function that takes a number and a variable and constructs a
`Record(coef: SingleInteger, var: Character)`

.
The [number,variable]
will do this. However, the returned result is *not* supposed to
be a `Record`

(which is our Rep) but should be a `Term`

(which is
our `Type`

). The magic macro that changes a Rep to a %
is per. So the final result of per([number,variable]) is a
`Term`

.

The function dispose! frees up the storage taken up by instances of this domain. In this case, we will ignore the storage issues and return nothing, which is written as (). So the signature is:

dispose!: % -> ();

Aldor, by default, includes a ``garbage collector'' which reclaims storage that you are no longer using. This strategy should be sufficient to handle storage needs for simple programs.

We will comment that for efficiency reasons it is probably a good idea to have dispose! add discarded items to a list and let new pick discarded items from this list instead of always allocating extra storage. The new and dispose! operations for the primitive array and record types in the basic Aldor library do this, so if you implement your operations in terms of these, this is what you will get. This is an excellent efficiency mechanism if used properly but can be dangerous if the storage is being pointed to by something else. Don't hold on to all the storage you ever use as the program will probably grow too large. The benefits of this technique outweigh the complexity. We're ignoring all of these issues for now.

If we look in the `add`

body,
we will find the code that implements the
dispose! function. It looks like:

dispose!(ignore: %): () == {}

That is, it takes a % (in this case, a `Term`

) as an argument and returns
no result.

Above, we constructed an instance of term. It looked like:

new(10, char "x")

Now we will walk through the steps of printing this term. To print this term we would make the call:

print << new(10, char "x")

Printing is done using ```<<`

'', similar to the C++ convention.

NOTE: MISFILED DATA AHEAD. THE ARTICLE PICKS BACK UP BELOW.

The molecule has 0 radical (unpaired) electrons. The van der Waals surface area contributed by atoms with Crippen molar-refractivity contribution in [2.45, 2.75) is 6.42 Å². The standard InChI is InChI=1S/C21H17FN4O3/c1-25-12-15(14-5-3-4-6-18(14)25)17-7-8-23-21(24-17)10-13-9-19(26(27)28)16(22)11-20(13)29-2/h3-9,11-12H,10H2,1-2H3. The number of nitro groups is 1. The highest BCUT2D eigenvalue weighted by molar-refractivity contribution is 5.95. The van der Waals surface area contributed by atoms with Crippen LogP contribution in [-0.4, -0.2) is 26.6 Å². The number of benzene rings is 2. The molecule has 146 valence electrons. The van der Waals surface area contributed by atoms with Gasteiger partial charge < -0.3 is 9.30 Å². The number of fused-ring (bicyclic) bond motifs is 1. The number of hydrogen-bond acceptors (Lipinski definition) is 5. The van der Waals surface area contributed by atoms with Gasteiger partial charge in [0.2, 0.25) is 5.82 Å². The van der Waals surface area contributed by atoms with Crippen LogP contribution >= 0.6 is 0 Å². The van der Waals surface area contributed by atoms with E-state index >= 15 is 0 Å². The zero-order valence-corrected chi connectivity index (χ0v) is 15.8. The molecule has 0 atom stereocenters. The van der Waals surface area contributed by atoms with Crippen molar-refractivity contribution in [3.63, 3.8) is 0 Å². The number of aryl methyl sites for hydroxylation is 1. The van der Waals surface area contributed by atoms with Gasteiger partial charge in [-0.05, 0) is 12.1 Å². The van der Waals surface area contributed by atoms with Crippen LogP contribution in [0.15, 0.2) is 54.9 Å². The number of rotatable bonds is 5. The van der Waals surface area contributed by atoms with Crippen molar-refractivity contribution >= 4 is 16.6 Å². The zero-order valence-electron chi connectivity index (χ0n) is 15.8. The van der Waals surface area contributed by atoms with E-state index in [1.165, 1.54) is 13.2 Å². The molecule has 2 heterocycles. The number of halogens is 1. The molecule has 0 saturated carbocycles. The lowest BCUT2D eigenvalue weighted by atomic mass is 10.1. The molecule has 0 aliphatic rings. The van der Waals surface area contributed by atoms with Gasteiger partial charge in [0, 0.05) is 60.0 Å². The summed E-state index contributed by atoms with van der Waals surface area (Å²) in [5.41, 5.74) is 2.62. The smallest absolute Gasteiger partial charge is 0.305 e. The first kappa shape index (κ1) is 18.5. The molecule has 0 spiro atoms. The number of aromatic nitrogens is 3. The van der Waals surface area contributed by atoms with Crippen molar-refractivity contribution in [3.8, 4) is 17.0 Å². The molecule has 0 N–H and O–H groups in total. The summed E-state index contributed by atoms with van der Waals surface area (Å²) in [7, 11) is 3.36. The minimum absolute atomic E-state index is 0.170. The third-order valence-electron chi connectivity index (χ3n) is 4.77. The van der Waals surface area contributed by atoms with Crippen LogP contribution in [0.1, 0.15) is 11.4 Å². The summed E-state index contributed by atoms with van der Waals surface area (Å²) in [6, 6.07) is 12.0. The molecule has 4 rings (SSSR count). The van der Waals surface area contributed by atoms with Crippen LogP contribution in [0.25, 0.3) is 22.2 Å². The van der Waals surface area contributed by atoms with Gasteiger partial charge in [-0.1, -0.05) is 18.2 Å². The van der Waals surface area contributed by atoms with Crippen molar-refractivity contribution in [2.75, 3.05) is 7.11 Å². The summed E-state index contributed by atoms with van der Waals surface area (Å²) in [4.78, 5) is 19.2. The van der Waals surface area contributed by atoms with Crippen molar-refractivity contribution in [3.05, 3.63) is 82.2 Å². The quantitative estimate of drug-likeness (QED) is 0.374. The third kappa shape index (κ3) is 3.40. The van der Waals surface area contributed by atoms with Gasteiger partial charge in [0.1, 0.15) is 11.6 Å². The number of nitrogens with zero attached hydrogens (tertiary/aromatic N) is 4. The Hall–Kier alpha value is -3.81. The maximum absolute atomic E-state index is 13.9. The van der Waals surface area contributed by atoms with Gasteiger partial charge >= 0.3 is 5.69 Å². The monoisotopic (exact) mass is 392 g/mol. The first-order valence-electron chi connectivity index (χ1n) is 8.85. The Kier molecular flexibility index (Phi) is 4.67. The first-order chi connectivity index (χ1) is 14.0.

The signature of this is already defined for `Record`s, `
SingleInteger`s and `Character`

s (the types we are using in our
representation). However, it is *not* defined for instances of
our type, `Term`

. The ```<<`

'' function takes a
`TextWriter`

as its
left argument (```<<`

'' is infix) and an instance of `Term`

as its
right argument and returns an instance of `TextWriter`

as its result.
The symbol print in the above call is a `TextWriter`

.

So our signature is:

<<: (TextWriter, %) -> TextWriter;

(Notice the %. This is a shorthand meaning ``the current domain''.
In this case we are talking about the domain `Term`

, so % means `Term`

,
similar to the usage of this in C++.
However, you will see this symbol show up many times in Aldor code
and it has a meaning based on what domain you are defining. It is
*important* to know *which* % you are talking about.
Be very careful about the meaning of this symbol.)

If we look in the `add`

body for the implementation we find:

(port: TextWriter) << (term1: %): TextWriter == { port << rep(term1).coef; port << "*"; port << rep(term1).var }

This says that we have a function ```<<`

'' that takes a ```
TextWriter
```

and a % (in this case, a `Term") and returns a `

`TextWriter`

.

__The second line__

We start out with our hands on a `Term`

(in the variable called
`term1`

)
which we want to print. First we use the form:

rep(term1)

to view the `term1`

variable as our Rep (in this case, a ```
Record").
Then we reach into the record to get the
```

`coef`

information with:

rep(term1).coef

This is a `SingleInteger`

(because that's what we said we would put
into our `Record`

). Now we call a function to print the `SingleInteger`

:

port << rep(term1).coef;

This uses the ```<<`

'' function from `SingleInteger`

which has
the signature:

<<: (TextWriter, SingleInteger) -> TextWriter

After all of this the first line of the program prints:

10

The third line of the program calls

<<: (TextWriter, String) -> TextWriter

and prints a * string. The printed line *now* looks like:

10*

Again we need to use

rep(term1)

to view the term1 variable as our Rep (in this case, a `Record`

).
Then we reach into the record to get the var information with:

rep(term1).var

This is a `Character`

(because that's what we said we would put into
our `Record`

). Now we call a function to print the `Character`

:

port << rep(term1).var;

This uses the ```<<`